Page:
February 10, 2024
March 16, 2024
21 rue des Vertus, 75003 Paris
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Philip Seibel

Warmth is Philip Seibel’s first solo exhibition at Lo Brutto Stahl. It brings together a variety of works that navigate a fine line between industrial manufacturing and traditional craft techniques, accompanied by precise painterly gestures and other spatial interventions that are typical of the artist’s practice. The exhibition at the Paris gallery is characterized by a peculiar presence of the absent (body, work, function): some works remain inaccessible but visible; painted traces of fogging on the wall are suggestive of a radiator once installed there to provide heat; found objects have been stripped of their intended function in order to become part of a sculpture.

A shift in perceptual registers also underlies the show by the Berlin-based artist: as apparent lookalikes of the air conditioning units that discreetly yet purposefully occupy our spaces, Seibel’s sculptures—most of them from his ongoing Gehäuse series—become the (off) center of attention. Hung in isolation and above body height, behind a pillar, or in a remote corner, these laboriously crafted works represent the process of production itself in terms of both material and knowledge, as Seibel’s works are often prefaced by lengthy research.

The sculptures are situated at the threshold between (art) objects of fetishization and those whose functionality is deliberately concealed. Similar to air circulation devices, the hermetic works suggest that they are the only visible part of a larger system operating covertly in the background. Furthermore, they allude to something to which we are denied access, but which allows us to imagine the potentiality of what is obscured—or, as Seibel notes, “The sculptures are driven by the desire to create a presence of something that remains hidden.”

Two of the wall works on display have had previous outings. At the gallery, they now—deliberately—remain somewhat behind the scenes: Gehäuse (reed) is installed behind office blinds that are intended by the artist to serve as both spatial and visual dividers, a (see-through) barrier through which the work assumes an abstracted version of its earlier staging. Gehäuse (but at a time when), meanwhile, is hung in the medieval cellar vault, with only its digital representation accessible to visitors via a permanently installed monitor at the gallery’s entrance as if it were under surveillance.

Alongside these box-shaped objects are two more of this nature that were newly made for the occasion and are also positioned at the margins of the gallery space, that is, above the conventional hanging height. Gehäuse (Shutter) is constructed from a green lacquered ca-sing, whose face is almost completely covered by an aluminum shutter, offering just a glimpse of a found and altered wax relief embedded within—a poor replica of an originally skillfully crafted wood carving. The other, Gehäuse (And there was a feeling of warmth, of being accepted), is also made of aluminum, with its upper half and sides clad in black Plexiglas and its bottom pierced by slits; at first glance, it is reminiscent of an extractor hood.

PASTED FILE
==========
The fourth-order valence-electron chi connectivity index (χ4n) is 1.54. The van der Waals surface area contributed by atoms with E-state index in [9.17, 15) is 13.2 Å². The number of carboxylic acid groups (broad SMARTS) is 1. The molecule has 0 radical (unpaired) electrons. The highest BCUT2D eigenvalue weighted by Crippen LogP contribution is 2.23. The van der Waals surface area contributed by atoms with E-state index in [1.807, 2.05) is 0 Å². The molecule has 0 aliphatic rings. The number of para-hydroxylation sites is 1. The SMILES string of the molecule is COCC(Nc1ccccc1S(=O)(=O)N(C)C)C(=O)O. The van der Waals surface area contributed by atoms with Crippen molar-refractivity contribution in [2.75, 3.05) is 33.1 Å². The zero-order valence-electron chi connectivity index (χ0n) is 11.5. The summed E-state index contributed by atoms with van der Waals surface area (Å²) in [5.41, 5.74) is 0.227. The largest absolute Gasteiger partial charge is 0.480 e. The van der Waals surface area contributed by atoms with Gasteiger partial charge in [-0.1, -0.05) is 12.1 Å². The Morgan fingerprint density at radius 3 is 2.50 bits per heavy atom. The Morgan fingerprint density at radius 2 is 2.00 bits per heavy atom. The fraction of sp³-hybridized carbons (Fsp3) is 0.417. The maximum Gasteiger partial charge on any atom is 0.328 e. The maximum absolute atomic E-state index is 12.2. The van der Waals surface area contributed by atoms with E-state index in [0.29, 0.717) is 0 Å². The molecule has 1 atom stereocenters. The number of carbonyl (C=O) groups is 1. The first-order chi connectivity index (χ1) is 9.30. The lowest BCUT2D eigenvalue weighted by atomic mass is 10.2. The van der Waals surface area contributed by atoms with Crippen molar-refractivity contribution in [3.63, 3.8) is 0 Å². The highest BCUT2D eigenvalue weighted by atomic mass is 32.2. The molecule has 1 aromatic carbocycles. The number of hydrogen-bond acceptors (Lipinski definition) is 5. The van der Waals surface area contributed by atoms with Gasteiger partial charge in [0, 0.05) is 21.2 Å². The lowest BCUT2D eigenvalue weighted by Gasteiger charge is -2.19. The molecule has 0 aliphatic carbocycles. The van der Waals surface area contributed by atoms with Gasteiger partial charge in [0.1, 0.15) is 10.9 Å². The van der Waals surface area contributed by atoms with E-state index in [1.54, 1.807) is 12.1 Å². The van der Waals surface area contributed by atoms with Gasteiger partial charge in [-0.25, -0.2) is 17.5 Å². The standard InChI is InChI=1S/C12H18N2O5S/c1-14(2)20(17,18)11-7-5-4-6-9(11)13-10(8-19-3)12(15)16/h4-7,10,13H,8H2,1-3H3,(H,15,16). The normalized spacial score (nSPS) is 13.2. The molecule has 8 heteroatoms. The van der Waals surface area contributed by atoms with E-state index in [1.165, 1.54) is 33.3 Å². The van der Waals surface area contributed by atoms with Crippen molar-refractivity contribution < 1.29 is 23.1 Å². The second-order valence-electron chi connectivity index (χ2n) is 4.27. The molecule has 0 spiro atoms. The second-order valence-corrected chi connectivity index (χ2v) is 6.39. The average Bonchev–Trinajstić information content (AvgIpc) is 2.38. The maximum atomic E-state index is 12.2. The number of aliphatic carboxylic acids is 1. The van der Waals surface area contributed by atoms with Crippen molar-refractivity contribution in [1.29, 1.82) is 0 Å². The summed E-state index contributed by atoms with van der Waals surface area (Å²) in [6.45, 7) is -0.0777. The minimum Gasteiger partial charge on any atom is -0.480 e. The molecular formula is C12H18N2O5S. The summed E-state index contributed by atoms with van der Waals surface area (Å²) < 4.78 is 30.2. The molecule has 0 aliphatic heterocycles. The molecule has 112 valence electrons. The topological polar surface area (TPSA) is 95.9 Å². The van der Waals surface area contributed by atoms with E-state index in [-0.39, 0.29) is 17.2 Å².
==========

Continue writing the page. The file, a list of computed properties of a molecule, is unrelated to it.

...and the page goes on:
Flanked by the casings, the only free-standing sculpture in the exhibition bears the title Tisch (Krefft Harpsichord). With his background as a luthier, it is not far off the mark that Seibel has based its design on the Baroque instrument mentioned in the title. However, this work made out of turned beech wood and metal is in fact more evocative of things commonly regarded as plain and functional, such as commercial kitchens or school furniture. The different materialities and connotations of the sculptures are indicative of a contradictory feeling that imbues the exhibition as a whole and is also reflected in the contrasting relationship between the austere appearance of the art space and the emotional message conveyed by the show’s title.

While a clinical coldness resonates in Seibel’s exhibition, its primary focus is on the element of absence, which manifests in two ways: first, the series of wall sculptures articulates the presence of something intangible, while simultaneously aiming to establish credibility. Ultimately, however, absence appears to be a kind of durational exercise imposed on us as visitors in that it becomes the marker of its own presence and our point of reference.

— Gloria Hasnay

21 rue des Vertus, 75003 Paris
Feb 10, 2024
Mar 16, 2024
Gallery hours
Tuesday — Saturday, 2pm to 7pm
PHILIP SEIBEL (b. 1980 in Hagen, Germany. Lives and works in Berlin, Germany) 

Philip Seibel is a sculptor with a background in instrument making and a deeply historical, research-based practice. He received his MFA from the Academy of Art in Düsseldorf under Peter Doig in 2011.

Recent solo exhibitions include: Gehäuse, Magenta Plains, NY, USA (2023); The Word for World is Forest, Union Pacific, London, UK (2022). His work has lately also been shown in group exhibitions such as: Conduits, Lo Brutto Stahl, Paris, FR (2023); Darling, your head’s not right, François Ghebaly, NY, USA (2023); I heard myself close my eyes, then open them, (with Patricia L. Boyd and K.R.M. Mooney), Braunsfelder, Cologne, DE (2022).

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